While EWZ historians scrambling to find a post about museums, let me tell you what I did yesterday at the American Museum of Natural History at around 4:45. I was playing the part of a beautiful desert male Bird attempting to woo a female bird. I snuck up and faced her directly, and then started moving side Mick Jagger style, stretching my hands to each side while waving them up and down with my set of feathers in full display. At some point I paused to gauge her level of interest, only to resume in furious mode while making various sounds this time. Exhilarating! But it didnt work.
It was all part of a special Valentine’s Day tour I was invited to, The Mating Game by Museum Hack. Stories about rituals, genitals, accidental pregnancies, and animal foreplay. The tour was conducted by a couple of Hackers, Zack and Kelly from the Saved by the Bell fame who did a masterful job. Two hours of pure, interactive, strange fun. We even got wine. We had to drink it in the cafeteria, but we got wine! Studies show that wine loosens you up to the point where you do things in museums you’ve never done before, not to mention with complete strangers.
Zach and Kelly were energetic, as you would expect in a tour like this, and full of surprises. Some stops were a little too close for comfort near a child or a grandma while we talk about penis sizes, but it all sort of worked at the end. We learned some new words that make me look forward to the next cocktail party. Or the first one. We learned about evolution and listened to stories behind some of the items, a la “Mysteries of the Museum”. But it was the interactive fun that made this experience something to write about.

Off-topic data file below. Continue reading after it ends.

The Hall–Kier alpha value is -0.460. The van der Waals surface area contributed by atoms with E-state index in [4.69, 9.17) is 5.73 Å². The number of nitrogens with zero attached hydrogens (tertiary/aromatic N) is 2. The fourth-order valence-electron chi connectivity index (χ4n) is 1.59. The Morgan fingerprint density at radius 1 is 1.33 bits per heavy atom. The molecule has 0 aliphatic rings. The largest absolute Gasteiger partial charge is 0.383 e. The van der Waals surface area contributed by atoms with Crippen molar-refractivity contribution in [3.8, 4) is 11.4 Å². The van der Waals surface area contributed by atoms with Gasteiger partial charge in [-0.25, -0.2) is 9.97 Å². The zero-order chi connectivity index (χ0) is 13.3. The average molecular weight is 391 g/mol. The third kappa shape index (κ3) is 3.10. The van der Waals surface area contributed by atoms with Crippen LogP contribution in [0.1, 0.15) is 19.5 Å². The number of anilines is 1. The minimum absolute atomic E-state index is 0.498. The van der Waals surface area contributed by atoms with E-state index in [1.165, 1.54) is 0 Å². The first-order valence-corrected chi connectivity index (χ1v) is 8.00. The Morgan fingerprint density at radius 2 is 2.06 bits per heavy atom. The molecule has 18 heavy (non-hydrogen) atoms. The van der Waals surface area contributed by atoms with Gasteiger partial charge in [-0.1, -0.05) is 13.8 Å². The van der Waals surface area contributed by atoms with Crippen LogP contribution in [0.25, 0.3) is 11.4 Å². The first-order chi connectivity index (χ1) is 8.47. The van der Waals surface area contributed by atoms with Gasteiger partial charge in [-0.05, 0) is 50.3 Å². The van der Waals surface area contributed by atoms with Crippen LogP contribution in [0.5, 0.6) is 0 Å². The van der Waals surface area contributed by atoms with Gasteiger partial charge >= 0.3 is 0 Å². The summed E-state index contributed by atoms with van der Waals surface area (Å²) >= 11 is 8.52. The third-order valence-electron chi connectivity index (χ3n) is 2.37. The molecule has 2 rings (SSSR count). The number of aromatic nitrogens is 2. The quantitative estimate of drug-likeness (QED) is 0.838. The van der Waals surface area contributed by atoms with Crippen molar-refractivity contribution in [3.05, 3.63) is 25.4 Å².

Museum Hack sells experiences. Just like visiting an attraction or a neighborhood, you can see it by yourself and try get something out of it, or you can experience it this way. Big museums like the Met and AMNH can often be stressful. You want to accomplish as much as you can with the little time and knowledge that you have, navigating through lines, crowds and the vastness of the buildings. A tour like this, where you simply follow someone removes the stress entirely, and puts a fun spin into it. As I keep preaching here, its experiences like food tours (there he goes again with the self promotion), and tours as such that will be remembered most at the end of the day. Or 2 years later.